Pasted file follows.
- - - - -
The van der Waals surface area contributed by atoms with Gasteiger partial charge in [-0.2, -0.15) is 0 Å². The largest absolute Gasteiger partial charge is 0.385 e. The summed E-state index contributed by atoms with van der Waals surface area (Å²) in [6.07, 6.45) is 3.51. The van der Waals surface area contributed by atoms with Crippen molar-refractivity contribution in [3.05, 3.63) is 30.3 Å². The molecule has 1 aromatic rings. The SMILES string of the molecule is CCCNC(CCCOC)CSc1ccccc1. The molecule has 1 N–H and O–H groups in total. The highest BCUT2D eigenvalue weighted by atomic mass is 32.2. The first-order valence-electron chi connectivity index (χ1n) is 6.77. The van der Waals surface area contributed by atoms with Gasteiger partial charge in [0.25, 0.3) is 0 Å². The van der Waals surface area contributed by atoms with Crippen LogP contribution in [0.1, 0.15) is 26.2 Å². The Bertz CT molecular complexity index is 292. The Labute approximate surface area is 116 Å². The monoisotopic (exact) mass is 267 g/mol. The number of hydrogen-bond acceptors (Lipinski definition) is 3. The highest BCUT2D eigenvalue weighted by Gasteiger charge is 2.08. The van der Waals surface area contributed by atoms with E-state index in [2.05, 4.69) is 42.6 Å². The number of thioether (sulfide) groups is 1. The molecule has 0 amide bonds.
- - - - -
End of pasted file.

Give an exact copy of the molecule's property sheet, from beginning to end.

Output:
The van der Waals surface area contributed by atoms with Gasteiger partial charge in [-0.2, -0.15) is 0 Å². The largest absolute Gasteiger partial charge is 0.385 e. The summed E-state index contributed by atoms with van der Waals surface area (Å²) in [6.07, 6.45) is 3.51. The van der Waals surface area contributed by atoms with Crippen molar-refractivity contribution in [3.05, 3.63) is 30.3 Å². The molecule has 1 aromatic rings. The SMILES string of the molecule is CCCNC(CCCOC)CSc1ccccc1. The molecule has 1 N–H and O–H groups in total. The highest BCUT2D eigenvalue weighted by atomic mass is 32.2. The first-order valence-electron chi connectivity index (χ1n) is 6.77. The van der Waals surface area contributed by atoms with Gasteiger partial charge in [0.25, 0.3) is 0 Å². The van der Waals surface area contributed by atoms with Crippen LogP contribution in [0.1, 0.15) is 26.2 Å². The Bertz CT molecular complexity index is 292. The Labute approximate surface area is 116 Å². The monoisotopic (exact) mass is 267 g/mol. The number of hydrogen-bond acceptors (Lipinski definition) is 3. The highest BCUT2D eigenvalue weighted by Gasteiger charge is 2.08. The van der Waals surface area contributed by atoms with E-state index in [2.05, 4.69) is 42.6 Å². The number of thioether (sulfide) groups is 1. The molecule has 0 amide bonds.